Commission examines ‘lessons learned’ from Christmas Day



NASHVILLE, Tennessee (WTVF) – A second revitalization could arrive at Second Avenue nearly a year after a bomb on Christmas Day destroyed parts of the hallway.

A meeting of the Special Commission for the Review of the Bombings reviewed the progress made in the region on Tuesday. In mid-October, a new design plan for buildings damaged in the Christmas Day bombing passed a hurdle. The project will consist of reconstruction and new construction.

Historic zoning commissioners hope that in five years the area will look a lot like it was before the damage.

“Of course, the four buildings that were right in front of the bombed vehicle are the images we’re used to seeing the most,” said Robin Zeigler, Metro’s historic zoning commissioner. “But it’s important to remember that many buildings have held up quite well. I don’t want to take the stress off the homeowners all the time, but compared to the loss of the majority of buildings, about 60% of the permits were minor.”

‘Lessons learned’

Items found on the sidewalk that were salvageable are now stored.

Since last Christmas, a total of 30 disaster-related preservation permits have been submitted to the Historical Department. Almost 60% concerned the windows, doors and roof. The remaining 40% involved minor to major repairs to bricks and structures. The commission does not follow up on the interior work required for the buildings.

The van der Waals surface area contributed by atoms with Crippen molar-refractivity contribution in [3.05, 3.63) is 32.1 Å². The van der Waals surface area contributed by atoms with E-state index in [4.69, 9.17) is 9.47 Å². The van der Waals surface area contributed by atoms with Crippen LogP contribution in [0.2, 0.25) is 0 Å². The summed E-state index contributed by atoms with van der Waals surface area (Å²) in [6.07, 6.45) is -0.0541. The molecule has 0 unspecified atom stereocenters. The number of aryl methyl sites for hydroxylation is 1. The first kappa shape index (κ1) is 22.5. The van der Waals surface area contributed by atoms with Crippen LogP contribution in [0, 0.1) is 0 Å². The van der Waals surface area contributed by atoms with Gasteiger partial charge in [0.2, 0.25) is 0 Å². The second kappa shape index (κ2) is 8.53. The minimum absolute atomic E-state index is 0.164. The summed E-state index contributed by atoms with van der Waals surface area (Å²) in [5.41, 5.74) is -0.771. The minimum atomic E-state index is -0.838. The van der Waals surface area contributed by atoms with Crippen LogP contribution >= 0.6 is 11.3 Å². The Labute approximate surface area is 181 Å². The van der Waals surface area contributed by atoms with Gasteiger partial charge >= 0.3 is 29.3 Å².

“In terms of lessons learned, we think it would be helpful for Metro to have a plan in place to step in and provide immediate stabilization for historic buildings, especially in the downtown area where these buildings have walls shared with other buildings or are close to other buildings. We believe that if we could have intervened and done so immediately, more of those four damaged buildings may still be there. “

Zeigler said it would also help to have “an insurance guru” for a disaster like this. She said a lot of work has yet to be done due to communications with insurance companies.

“A lot of people don’t know how to work with their insurance companies, or what is owed or owed to them,” she said. “They are not good defenders of themselves and they are not getting all the money they can. In some cases we have lost historic buildings.”

The historical department has two commissions: Metro Historic Zoning and Metro Historical Commission. Because this is a historical overlay, the two groups help provide information about what is happening on Second Avenue. The two have created a task force to advise the city as it moves forward.

The bombed out buildings date from the 1800s and contained elements of the Victorian era. The area was once a commercial district for the river. By the 1970s they were empty, and partners across Nashville revitalized the neighborhood for shops and restaurants.

“Sometimes it takes a tragedy like this for people to really understand the importance of preservation and what it means for the city in the future,” Zeigler said.


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